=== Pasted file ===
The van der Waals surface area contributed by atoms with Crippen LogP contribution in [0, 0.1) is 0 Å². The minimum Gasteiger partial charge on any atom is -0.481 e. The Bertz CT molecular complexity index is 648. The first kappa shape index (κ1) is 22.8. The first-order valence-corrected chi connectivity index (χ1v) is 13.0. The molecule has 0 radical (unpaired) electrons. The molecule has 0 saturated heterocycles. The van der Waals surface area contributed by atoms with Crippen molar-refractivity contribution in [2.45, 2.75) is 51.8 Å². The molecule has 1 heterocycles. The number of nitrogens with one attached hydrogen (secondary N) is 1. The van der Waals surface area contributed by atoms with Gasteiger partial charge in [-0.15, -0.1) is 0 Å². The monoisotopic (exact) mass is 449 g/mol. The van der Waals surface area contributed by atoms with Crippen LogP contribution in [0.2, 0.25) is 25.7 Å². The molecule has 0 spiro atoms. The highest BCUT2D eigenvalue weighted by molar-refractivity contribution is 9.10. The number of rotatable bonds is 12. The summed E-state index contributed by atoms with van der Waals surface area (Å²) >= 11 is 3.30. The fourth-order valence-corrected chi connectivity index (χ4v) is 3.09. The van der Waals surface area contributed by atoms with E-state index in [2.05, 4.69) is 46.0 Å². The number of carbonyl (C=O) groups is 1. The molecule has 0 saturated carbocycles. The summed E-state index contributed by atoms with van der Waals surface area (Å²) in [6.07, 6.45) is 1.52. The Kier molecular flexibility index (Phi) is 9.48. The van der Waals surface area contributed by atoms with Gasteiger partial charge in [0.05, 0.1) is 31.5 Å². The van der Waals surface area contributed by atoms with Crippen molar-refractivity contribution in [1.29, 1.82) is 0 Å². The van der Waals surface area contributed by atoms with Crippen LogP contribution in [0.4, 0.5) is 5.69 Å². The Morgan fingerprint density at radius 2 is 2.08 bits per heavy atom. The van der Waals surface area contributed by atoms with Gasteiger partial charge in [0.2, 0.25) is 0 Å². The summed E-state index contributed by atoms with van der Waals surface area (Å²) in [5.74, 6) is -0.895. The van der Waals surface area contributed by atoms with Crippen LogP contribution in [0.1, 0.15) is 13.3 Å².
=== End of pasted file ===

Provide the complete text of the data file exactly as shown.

The van der Waals surface area contributed by atoms with Crippen LogP contribution in [0, 0.1) is 0 Å². The minimum Gasteiger partial charge on any atom is -0.481 e. The Bertz CT molecular complexity index is 648. The first kappa shape index (κ1) is 22.8. The first-order valence-corrected chi connectivity index (χ1v) is 13.0. The molecule has 0 radical (unpaired) electrons. The molecule has 0 saturated heterocycles. The van der Waals surface area contributed by atoms with Crippen molar-refractivity contribution in [2.45, 2.75) is 51.8 Å². The molecule has 1 heterocycles. The number of nitrogens with one attached hydrogen (secondary N) is 1. The van der Waals surface area contributed by atoms with Gasteiger partial charge in [-0.15, -0.1) is 0 Å². The monoisotopic (exact) mass is 449 g/mol. The van der Waals surface area contributed by atoms with Crippen LogP contribution in [0.2, 0.25) is 25.7 Å². The molecule has 0 spiro atoms. The highest BCUT2D eigenvalue weighted by molar-refractivity contribution is 9.10. The number of rotatable bonds is 12. The summed E-state index contributed by atoms with van der Waals surface area (Å²) >= 11 is 3.30. The fourth-order valence-corrected chi connectivity index (χ4v) is 3.09. The van der Waals surface area contributed by atoms with E-state index in [2.05, 4.69) is 46.0 Å². The number of carbonyl (C=O) groups is 1. The molecule has 0 saturated carbocycles. The summed E-state index contributed by atoms with van der Waals surface area (Å²) in [6.07, 6.45) is 1.52. The Kier molecular flexibility index (Phi) is 9.48. The van der Waals surface area contributed by atoms with Gasteiger partial charge in [0.05, 0.1) is 31.5 Å². The van der Waals surface area contributed by atoms with Crippen molar-refractivity contribution in [1.29, 1.82) is 0 Å². The van der Waals surface area contributed by atoms with Crippen LogP contribution in [0.4, 0.5) is 5.69 Å². The Morgan fingerprint density at radius 2 is 2.08 bits per heavy atom. The van der Waals surface area contributed by atoms with Gasteiger partial charge in [0.2, 0.25) is 0 Å². The summed E-state index contributed by atoms with van der Waals surface area (Å²) in [5.74, 6) is -0.895. The van der Waals surface area contributed by atoms with Crippen LogP contribution in [0.1, 0.15) is 13.3 Å².